4) That the divine likes to show up in disguises. If you’re lucky, your spiritual journey reaches an important and happy phase (though fleeting) where almost everything you see and encounter is God and there seems to be nothing else but God.
5) That if we can’t find heaven in the here and now, we will never find it.
6) That if we could ask God what life’s meaning was, God would say, ‘It’s up to you’.
7) That the biggest source of unhappiness is the refusal to be living in the moment, and the second one is rejecting the call to be fully conscious and accepting of one’s power to create one’s reality.
That only what is eternal is real, that the spiritual journey is all about finding the eternal, timeless truths in this temporal setup called ‘life’.
9) That we have it wrong when it comes to dying. Contrary to our beliefs, death is probably the happiest moment in one’s life since everything false and unreal about us disappears and what remains is only what is eternal and true. And we finally get to meet God and know the unknowable.
10) That despite the level or state of our spirituality and enlightenment, we still have to do the mundane tasks of living. The house still needs to be cleaned, the dinner plates have to be washed, laundry done and other worldly matters attended to. Enlightenment is not exchanging earth for heaven but finding heaven on earth.
11) That life is complex, and to understand life is to appreciate its many layers of meaning and to accept it as such is a step toward living its richness.
12) That the truth really sets you free but sometimes it can first make you extremely mad and uncomfortable. You have to show up ready to accept it.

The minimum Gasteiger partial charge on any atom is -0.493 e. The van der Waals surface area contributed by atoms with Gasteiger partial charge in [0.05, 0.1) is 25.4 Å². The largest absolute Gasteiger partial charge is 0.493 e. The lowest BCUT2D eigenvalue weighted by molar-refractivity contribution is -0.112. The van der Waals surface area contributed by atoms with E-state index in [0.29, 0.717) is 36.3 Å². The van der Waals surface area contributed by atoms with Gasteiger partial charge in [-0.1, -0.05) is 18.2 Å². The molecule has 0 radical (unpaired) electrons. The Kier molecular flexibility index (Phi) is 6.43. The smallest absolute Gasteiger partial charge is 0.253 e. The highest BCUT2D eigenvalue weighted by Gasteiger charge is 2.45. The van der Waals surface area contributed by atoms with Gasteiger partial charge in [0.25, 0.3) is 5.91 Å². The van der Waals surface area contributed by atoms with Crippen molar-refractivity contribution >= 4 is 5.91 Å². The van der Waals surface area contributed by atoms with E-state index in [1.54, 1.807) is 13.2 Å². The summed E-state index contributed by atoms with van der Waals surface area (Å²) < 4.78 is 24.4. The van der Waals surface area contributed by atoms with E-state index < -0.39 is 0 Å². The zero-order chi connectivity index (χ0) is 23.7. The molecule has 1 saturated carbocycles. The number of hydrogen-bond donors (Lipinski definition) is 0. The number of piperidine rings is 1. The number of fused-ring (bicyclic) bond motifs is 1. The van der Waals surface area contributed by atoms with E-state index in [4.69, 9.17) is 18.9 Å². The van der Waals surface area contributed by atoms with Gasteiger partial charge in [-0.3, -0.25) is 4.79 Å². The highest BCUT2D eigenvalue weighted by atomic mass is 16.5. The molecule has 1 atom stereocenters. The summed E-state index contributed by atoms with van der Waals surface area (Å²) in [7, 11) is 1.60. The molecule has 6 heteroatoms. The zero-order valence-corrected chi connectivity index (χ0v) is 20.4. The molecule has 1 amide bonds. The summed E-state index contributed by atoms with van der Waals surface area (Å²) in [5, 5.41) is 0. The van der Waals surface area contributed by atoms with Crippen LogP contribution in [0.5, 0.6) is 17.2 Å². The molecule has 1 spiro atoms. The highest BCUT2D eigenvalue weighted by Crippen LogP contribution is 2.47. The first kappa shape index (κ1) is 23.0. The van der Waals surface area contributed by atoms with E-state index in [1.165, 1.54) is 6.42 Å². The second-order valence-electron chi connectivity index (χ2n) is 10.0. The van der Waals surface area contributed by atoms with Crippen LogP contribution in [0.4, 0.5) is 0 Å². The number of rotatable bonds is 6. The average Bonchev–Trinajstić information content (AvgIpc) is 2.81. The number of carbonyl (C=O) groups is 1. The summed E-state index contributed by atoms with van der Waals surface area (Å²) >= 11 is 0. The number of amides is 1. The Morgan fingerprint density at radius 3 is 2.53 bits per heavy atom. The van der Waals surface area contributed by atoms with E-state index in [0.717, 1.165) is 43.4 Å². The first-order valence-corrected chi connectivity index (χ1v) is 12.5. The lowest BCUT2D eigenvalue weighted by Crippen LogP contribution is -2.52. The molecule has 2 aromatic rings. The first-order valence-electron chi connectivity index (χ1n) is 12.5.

13) That there is the so-called little truth and there is the big truth. Little truth has a near expiration date. After a while it just ceases to be true. On the other hand, Big Truth is such that it has not reached its expiration date, and it may seem like it never will.
14) That what we do for work speaks about what we have and what we do for leisure speaks about what we are. And lucky is the man whose leisure activities bring him what he has.
15) That symbols take us out of the literal and into the magical, mystical reality of God. All religions are true symbolically but become problematic when we interpret them literally, or worse, like scientific documents.
16) That while man’s greatest yearning is to have a divine experience, God’s greatest kick is having a human experience through people. If religions are to be believed, God likes to tinker with human lives, or even be human! Our lives are God’s ‘out-of-spirit’ experiences.
17) That every moment is fresh and renewing and to partake of its gifts, we must learn to let go of baggage from the past.
18) That to harbor revenge and hatred is like taking poison but hoping someone else dies. This I learned from the writer Gerald Jampolski.
19) That no matter how much we love and idolize someone, time will come when we will have to outgrow them to come into our own.
My 20th rule is equally important to accept and understand:
20) That there are days when I am stupid, dense, unconscious, and not attentive and so none of the above can seem true for me.
And that’s all right! ###